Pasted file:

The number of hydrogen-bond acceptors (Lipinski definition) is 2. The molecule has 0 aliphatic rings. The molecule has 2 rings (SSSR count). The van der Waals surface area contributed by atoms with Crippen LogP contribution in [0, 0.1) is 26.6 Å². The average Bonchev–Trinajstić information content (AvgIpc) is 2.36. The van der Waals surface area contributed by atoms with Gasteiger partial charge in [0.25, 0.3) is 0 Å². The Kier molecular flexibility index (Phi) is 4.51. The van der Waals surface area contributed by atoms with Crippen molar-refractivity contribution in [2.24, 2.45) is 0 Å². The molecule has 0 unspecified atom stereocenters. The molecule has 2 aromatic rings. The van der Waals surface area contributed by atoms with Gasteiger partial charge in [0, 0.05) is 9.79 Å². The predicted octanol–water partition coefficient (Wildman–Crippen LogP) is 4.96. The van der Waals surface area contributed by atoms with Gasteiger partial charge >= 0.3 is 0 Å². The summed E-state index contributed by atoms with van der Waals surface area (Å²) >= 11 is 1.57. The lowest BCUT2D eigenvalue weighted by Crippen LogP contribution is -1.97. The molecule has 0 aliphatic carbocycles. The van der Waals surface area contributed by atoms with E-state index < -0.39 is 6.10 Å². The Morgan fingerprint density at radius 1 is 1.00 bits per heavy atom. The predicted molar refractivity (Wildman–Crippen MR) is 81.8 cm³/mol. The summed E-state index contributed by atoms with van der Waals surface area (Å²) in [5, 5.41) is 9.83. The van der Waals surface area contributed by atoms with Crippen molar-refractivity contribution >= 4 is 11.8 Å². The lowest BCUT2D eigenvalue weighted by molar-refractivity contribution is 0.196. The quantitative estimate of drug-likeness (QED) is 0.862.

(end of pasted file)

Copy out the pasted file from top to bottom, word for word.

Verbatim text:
The number of hydrogen-bond acceptors (Lipinski definition) is 2. The molecule has 0 aliphatic rings. The molecule has 2 rings (SSSR count). The van der Waals surface area contributed by atoms with Crippen LogP contribution in [0, 0.1) is 26.6 Å². The average Bonchev–Trinajstić information content (AvgIpc) is 2.36. The van der Waals surface area contributed by atoms with Gasteiger partial charge in [0.25, 0.3) is 0 Å². The Kier molecular flexibility index (Phi) is 4.51. The van der Waals surface area contributed by atoms with Crippen molar-refractivity contribution in [2.24, 2.45) is 0 Å². The molecule has 0 unspecified atom stereocenters. The molecule has 2 aromatic rings. The van der Waals surface area contributed by atoms with Gasteiger partial charge in [0, 0.05) is 9.79 Å². The predicted octanol–water partition coefficient (Wildman–Crippen LogP) is 4.96. The van der Waals surface area contributed by atoms with Gasteiger partial charge >= 0.3 is 0 Å². The summed E-state index contributed by atoms with van der Waals surface area (Å²) >= 11 is 1.57. The lowest BCUT2D eigenvalue weighted by Crippen LogP contribution is -1.97. The molecule has 0 aliphatic carbocycles. The van der Waals surface area contributed by atoms with E-state index < -0.39 is 6.10 Å². The Morgan fingerprint density at radius 1 is 1.00 bits per heavy atom. The predicted molar refractivity (Wildman–Crippen MR) is 81.8 cm³/mol. The summed E-state index contributed by atoms with van der Waals surface area (Å²) in [5, 5.41) is 9.83. The van der Waals surface area contributed by atoms with Crippen molar-refractivity contribution >= 4 is 11.8 Å². The lowest BCUT2D eigenvalue weighted by molar-refractivity contribution is 0.196. The quantitative estimate of drug-likeness (QED) is 0.862.